Vatican Brought 12 Muslim Refugees after Pope Francis Greece Visit


Time: 3:17 p.m. CEST

Pope Francis brought 12 Muslim refugees from Syria to Rome on board the papal plane after he visited Greece on Saturday. Among the refugees are six children, part of three families, the Vatican said in a statement. The Vatican would care for them after Pope Francis visited the Greek island of Lesbos.

“We have come to call the attention of the world to this grave humanitarian crisis and to plead for its resolution,” Francis said during a lunchtime visit to the Moria refugee camp on Lesbos, where he was joined by leaders of Eastern Orthodox Christian churches, the International New York Times writes.

In speaking at the refugee camp, Ecumenical Patriarch Bartholomew, the spiritual leader of the world’s Eastern Orthodox Christians, bluntly reminded Europeans, and their leaders, that Christians and others are judged on how they treat the weak and powerless.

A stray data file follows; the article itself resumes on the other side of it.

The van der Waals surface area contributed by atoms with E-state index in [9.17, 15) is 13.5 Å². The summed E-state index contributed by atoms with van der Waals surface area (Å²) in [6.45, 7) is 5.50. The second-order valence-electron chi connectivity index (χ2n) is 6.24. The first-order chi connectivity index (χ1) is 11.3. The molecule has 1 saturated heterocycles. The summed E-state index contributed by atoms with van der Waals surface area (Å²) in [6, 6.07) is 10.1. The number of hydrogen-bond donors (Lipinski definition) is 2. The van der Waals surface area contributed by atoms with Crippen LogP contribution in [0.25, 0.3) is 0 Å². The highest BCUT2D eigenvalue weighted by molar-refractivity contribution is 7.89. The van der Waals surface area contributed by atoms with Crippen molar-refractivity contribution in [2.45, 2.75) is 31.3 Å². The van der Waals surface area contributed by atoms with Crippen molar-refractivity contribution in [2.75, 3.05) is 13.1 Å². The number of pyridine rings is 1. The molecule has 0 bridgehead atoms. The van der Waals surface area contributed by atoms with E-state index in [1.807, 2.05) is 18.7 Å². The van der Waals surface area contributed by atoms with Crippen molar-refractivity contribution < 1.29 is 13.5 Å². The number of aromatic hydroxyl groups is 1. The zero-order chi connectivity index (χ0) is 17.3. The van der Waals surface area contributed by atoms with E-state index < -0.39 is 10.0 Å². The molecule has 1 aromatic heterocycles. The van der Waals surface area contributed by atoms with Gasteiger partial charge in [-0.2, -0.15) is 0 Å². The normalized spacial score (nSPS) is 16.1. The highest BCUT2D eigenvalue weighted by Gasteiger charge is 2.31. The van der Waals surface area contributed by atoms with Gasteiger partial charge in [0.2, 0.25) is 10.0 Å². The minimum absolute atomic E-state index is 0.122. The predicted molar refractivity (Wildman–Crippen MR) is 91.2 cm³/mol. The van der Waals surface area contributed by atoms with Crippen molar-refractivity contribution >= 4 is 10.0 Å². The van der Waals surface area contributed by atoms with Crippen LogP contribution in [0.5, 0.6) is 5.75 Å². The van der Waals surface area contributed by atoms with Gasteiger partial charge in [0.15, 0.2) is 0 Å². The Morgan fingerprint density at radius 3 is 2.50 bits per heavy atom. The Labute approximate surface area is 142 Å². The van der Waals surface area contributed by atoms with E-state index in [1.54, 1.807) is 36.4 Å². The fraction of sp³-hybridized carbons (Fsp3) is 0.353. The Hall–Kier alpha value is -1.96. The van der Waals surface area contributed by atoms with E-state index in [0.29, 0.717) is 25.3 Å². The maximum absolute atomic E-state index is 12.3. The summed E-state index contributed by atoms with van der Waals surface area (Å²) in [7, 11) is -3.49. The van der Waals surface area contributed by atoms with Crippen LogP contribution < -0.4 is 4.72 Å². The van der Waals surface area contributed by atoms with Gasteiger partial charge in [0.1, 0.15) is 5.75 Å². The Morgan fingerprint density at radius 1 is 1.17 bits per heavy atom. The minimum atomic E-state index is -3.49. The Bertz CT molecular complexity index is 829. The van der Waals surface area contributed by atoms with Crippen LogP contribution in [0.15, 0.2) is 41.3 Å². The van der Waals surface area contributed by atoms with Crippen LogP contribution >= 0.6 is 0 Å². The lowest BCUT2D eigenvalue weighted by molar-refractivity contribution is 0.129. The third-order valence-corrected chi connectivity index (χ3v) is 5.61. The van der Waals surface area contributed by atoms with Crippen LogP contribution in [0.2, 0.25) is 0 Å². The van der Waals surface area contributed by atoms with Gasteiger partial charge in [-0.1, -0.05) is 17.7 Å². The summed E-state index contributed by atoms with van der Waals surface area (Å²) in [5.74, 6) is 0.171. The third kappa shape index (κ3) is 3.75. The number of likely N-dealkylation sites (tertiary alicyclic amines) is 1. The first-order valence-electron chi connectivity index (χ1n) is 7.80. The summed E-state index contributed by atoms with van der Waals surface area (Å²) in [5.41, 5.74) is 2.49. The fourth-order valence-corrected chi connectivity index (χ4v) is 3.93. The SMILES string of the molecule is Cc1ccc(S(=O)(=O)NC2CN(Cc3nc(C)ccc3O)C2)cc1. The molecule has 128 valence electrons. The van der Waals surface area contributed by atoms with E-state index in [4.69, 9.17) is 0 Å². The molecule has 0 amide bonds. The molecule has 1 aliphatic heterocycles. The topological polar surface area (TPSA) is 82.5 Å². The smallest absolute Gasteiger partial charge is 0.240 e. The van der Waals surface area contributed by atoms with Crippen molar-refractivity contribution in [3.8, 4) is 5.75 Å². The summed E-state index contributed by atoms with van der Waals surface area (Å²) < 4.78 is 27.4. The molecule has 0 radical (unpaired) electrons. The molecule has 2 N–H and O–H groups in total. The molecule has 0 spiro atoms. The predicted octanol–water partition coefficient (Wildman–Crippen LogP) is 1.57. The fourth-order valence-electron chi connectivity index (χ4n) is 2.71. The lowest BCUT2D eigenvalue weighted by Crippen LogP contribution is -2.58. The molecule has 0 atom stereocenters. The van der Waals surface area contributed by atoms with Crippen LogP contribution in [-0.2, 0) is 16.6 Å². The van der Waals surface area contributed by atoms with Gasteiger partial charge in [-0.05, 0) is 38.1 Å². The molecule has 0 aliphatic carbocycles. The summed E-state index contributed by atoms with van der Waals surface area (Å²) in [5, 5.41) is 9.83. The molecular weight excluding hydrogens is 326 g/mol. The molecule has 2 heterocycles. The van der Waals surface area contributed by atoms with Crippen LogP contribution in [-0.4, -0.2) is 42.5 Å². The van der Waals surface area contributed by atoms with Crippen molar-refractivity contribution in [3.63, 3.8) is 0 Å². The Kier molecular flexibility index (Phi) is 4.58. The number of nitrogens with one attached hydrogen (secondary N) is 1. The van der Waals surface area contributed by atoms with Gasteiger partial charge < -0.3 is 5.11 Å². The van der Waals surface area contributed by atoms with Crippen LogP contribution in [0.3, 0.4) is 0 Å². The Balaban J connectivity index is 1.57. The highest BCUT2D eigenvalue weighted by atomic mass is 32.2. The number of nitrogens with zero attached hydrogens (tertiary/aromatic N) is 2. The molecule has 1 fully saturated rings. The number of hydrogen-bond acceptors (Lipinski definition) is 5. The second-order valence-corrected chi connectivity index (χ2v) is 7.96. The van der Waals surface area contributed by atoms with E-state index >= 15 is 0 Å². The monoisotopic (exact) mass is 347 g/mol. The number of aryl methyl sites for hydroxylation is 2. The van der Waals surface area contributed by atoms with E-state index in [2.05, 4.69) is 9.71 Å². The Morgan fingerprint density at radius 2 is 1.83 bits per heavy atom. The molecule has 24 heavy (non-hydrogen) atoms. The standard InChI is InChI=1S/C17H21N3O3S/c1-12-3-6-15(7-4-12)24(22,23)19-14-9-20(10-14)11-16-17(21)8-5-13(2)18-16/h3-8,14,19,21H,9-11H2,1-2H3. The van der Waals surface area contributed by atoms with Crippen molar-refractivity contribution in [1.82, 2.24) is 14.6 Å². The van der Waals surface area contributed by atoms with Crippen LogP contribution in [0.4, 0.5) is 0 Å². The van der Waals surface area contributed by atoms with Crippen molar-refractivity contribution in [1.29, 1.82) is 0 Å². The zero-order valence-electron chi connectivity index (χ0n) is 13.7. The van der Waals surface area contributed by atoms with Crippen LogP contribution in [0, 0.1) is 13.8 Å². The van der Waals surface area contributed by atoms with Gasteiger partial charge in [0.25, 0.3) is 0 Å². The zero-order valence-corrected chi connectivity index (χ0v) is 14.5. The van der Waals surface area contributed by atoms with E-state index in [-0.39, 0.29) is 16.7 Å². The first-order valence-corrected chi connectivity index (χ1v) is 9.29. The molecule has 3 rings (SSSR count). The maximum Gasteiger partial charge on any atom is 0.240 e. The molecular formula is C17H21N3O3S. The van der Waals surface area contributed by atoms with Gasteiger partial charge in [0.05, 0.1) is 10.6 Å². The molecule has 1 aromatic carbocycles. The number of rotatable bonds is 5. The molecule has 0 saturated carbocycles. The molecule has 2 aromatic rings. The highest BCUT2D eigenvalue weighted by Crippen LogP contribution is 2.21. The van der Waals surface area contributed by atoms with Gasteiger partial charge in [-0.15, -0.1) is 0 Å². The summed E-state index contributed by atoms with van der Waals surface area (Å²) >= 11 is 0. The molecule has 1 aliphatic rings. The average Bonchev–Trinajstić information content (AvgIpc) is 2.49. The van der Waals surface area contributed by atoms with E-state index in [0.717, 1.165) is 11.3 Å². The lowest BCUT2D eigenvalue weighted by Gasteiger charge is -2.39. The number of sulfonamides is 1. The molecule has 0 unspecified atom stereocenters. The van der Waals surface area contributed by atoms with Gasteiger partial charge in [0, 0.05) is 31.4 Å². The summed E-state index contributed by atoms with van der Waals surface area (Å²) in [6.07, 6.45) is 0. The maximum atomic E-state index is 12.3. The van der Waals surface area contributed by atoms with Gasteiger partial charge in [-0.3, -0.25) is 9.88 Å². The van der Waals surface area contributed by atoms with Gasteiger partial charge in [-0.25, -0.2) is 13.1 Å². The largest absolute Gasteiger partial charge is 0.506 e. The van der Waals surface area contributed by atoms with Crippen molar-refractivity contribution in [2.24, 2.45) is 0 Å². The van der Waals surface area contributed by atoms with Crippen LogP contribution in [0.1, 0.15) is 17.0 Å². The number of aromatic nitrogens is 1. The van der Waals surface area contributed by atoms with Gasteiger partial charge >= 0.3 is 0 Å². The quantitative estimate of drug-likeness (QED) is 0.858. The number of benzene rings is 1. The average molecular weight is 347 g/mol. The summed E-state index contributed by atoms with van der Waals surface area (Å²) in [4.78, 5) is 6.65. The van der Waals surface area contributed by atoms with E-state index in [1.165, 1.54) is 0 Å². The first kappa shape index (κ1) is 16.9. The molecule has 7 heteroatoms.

“The world will be judged by the way it has treated you,” Bartholomew told the refugees. “And we will all be accountable for the way we respond to the crisis and conflict in the regions that you come from. The Mediterranean Sea should not be a tomb.”

Pope Francis had a private meeting with Greece’s Prime minister Alexis Tsipras, before he travelled to Moria, where the refugees wait either for approval of asylum applications, or deportation under a recent agreement between the European Union and Turkey. Tsipras called on the EU to help country as it faces the challenge of the refugee crisis.

This is not the first visit of Pope Francis related to the refugees issues. In 2013 he was at the Italian island of Lampedusa, where he called for an attention to the refugees arriving from Libya. In February, when he visited Mexico, Pope Francis prayed in Ciuadad Juarez, close to the Mexican  border with the United States.

In the recent months, across Europe, the mood for the refugees changed from “open doors” to closed routes and growing public anxiety over the influx of refugees. Far-right parties with anti-immigrant sentiments used the crisis to make political gains, the Times writes.

 

 

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